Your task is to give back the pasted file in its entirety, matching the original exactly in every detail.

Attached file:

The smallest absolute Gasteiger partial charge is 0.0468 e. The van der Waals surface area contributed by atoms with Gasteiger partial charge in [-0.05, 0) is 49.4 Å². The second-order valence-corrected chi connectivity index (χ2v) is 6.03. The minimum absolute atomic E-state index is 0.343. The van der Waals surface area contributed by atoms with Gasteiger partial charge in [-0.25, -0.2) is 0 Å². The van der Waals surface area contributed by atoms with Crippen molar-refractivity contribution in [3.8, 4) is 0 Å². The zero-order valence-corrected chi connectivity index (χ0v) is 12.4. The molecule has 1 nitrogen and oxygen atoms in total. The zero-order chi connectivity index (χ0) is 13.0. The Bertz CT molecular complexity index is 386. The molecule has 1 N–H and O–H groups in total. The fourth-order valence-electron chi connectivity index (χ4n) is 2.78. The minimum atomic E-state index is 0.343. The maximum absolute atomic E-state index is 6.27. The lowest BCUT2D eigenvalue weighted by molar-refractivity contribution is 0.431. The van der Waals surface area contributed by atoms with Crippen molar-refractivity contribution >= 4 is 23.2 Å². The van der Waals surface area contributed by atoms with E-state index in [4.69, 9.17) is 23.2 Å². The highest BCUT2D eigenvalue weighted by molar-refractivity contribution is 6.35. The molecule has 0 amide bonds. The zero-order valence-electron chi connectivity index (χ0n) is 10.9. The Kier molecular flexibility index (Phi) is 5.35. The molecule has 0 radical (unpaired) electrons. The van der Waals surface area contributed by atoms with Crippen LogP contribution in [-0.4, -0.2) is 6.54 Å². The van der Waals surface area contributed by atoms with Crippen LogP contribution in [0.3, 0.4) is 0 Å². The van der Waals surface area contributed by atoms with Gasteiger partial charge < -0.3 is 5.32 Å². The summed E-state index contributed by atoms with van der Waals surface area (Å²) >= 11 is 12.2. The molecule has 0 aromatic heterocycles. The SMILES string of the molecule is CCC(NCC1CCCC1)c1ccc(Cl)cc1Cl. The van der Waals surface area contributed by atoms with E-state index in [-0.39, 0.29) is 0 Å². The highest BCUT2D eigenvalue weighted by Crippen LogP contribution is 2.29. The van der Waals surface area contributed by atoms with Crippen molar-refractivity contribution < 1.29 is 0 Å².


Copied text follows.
The smallest absolute Gasteiger partial charge is 0.0468 e. The van der Waals surface area contributed by atoms with Gasteiger partial charge in [-0.05, 0) is 49.4 Å². The second-order valence-corrected chi connectivity index (χ2v) is 6.03. The minimum absolute atomic E-state index is 0.343. The van der Waals surface area contributed by atoms with Gasteiger partial charge in [-0.25, -0.2) is 0 Å². The van der Waals surface area contributed by atoms with Crippen molar-refractivity contribution in [3.8, 4) is 0 Å². The zero-order valence-corrected chi connectivity index (χ0v) is 12.4. The molecule has 1 nitrogen and oxygen atoms in total. The zero-order chi connectivity index (χ0) is 13.0. The Bertz CT molecular complexity index is 386. The molecule has 1 N–H and O–H groups in total. The fourth-order valence-electron chi connectivity index (χ4n) is 2.78. The minimum atomic E-state index is 0.343. The maximum absolute atomic E-state index is 6.27. The lowest BCUT2D eigenvalue weighted by molar-refractivity contribution is 0.431. The van der Waals surface area contributed by atoms with Crippen molar-refractivity contribution >= 4 is 23.2 Å². The van der Waals surface area contributed by atoms with E-state index in [4.69, 9.17) is 23.2 Å². The highest BCUT2D eigenvalue weighted by molar-refractivity contribution is 6.35. The molecule has 0 amide bonds. The zero-order valence-electron chi connectivity index (χ0n) is 10.9. The Kier molecular flexibility index (Phi) is 5.35. The molecule has 0 radical (unpaired) electrons. The van der Waals surface area contributed by atoms with Crippen LogP contribution in [-0.4, -0.2) is 6.54 Å². The van der Waals surface area contributed by atoms with Crippen LogP contribution in [0.3, 0.4) is 0 Å². The van der Waals surface area contributed by atoms with Gasteiger partial charge < -0.3 is 5.32 Å². The summed E-state index contributed by atoms with van der Waals surface area (Å²) >= 11 is 12.2. The molecule has 0 aromatic heterocycles. The SMILES string of the molecule is CCC(NCC1CCCC1)c1ccc(Cl)cc1Cl. The van der Waals surface area contributed by atoms with E-state index in [-0.39, 0.29) is 0 Å². The highest BCUT2D eigenvalue weighted by Crippen LogP contribution is 2.29. The van der Waals surface area contributed by atoms with Crippen molar-refractivity contribution < 1.29 is 0 Å².